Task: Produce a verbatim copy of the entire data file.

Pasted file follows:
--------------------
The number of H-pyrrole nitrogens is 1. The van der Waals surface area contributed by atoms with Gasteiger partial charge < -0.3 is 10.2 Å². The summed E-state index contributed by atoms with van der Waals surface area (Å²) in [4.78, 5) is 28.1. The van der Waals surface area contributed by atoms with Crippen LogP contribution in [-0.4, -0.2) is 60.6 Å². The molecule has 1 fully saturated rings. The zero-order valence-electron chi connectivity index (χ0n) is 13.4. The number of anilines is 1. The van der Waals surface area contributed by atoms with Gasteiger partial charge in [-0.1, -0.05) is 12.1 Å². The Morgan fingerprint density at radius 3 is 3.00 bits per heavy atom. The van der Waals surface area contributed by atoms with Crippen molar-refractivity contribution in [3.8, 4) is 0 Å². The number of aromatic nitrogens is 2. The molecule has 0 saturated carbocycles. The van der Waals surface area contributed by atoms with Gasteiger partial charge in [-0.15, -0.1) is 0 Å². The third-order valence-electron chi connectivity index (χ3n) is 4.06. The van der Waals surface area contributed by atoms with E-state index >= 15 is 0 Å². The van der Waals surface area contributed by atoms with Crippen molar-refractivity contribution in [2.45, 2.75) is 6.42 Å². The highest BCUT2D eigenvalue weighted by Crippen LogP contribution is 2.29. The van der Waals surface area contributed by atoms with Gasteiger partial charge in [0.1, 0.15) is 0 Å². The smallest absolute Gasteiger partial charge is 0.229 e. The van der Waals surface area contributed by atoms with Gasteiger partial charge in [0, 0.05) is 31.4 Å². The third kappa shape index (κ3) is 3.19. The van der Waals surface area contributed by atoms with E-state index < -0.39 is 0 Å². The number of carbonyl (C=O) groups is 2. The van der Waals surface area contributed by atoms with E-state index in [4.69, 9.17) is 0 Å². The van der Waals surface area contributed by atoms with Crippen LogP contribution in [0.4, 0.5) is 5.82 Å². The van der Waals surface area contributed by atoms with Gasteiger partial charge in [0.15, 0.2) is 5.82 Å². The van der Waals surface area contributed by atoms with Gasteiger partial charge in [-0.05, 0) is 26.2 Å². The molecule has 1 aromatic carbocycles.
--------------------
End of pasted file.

The number of H-pyrrole nitrogens is 1. The van der Waals surface area contributed by atoms with Gasteiger partial charge < -0.3 is 10.2 Å². The summed E-state index contributed by atoms with van der Waals surface area (Å²) in [4.78, 5) is 28.1. The van der Waals surface area contributed by atoms with Crippen LogP contribution in [-0.4, -0.2) is 60.6 Å². The molecule has 1 fully saturated rings. The zero-order valence-electron chi connectivity index (χ0n) is 13.4. The number of anilines is 1. The van der Waals surface area contributed by atoms with Gasteiger partial charge in [-0.1, -0.05) is 12.1 Å². The Morgan fingerprint density at radius 3 is 3.00 bits per heavy atom. The van der Waals surface area contributed by atoms with Crippen molar-refractivity contribution in [3.8, 4) is 0 Å². The number of aromatic nitrogens is 2. The molecule has 0 saturated carbocycles. The van der Waals surface area contributed by atoms with Gasteiger partial charge in [-0.15, -0.1) is 0 Å². The third-order valence-electron chi connectivity index (χ3n) is 4.06. The van der Waals surface area contributed by atoms with E-state index >= 15 is 0 Å². The van der Waals surface area contributed by atoms with Crippen molar-refractivity contribution in [2.45, 2.75) is 6.42 Å². The highest BCUT2D eigenvalue weighted by Crippen LogP contribution is 2.29. The van der Waals surface area contributed by atoms with Gasteiger partial charge in [0.1, 0.15) is 0 Å². The smallest absolute Gasteiger partial charge is 0.229 e. The van der Waals surface area contributed by atoms with Gasteiger partial charge in [0, 0.05) is 31.4 Å². The third kappa shape index (κ3) is 3.19. The van der Waals surface area contributed by atoms with E-state index < -0.39 is 0 Å². The number of carbonyl (C=O) groups is 2. The van der Waals surface area contributed by atoms with E-state index in [4.69, 9.17) is 0 Å². The van der Waals surface area contributed by atoms with Crippen LogP contribution in [0.4, 0.5) is 5.82 Å². The van der Waals surface area contributed by atoms with Gasteiger partial charge in [0.15, 0.2) is 5.82 Å². The van der Waals surface area contributed by atoms with Gasteiger partial charge in [-0.05, 0) is 26.2 Å². The molecule has 1 aromatic carbocycles.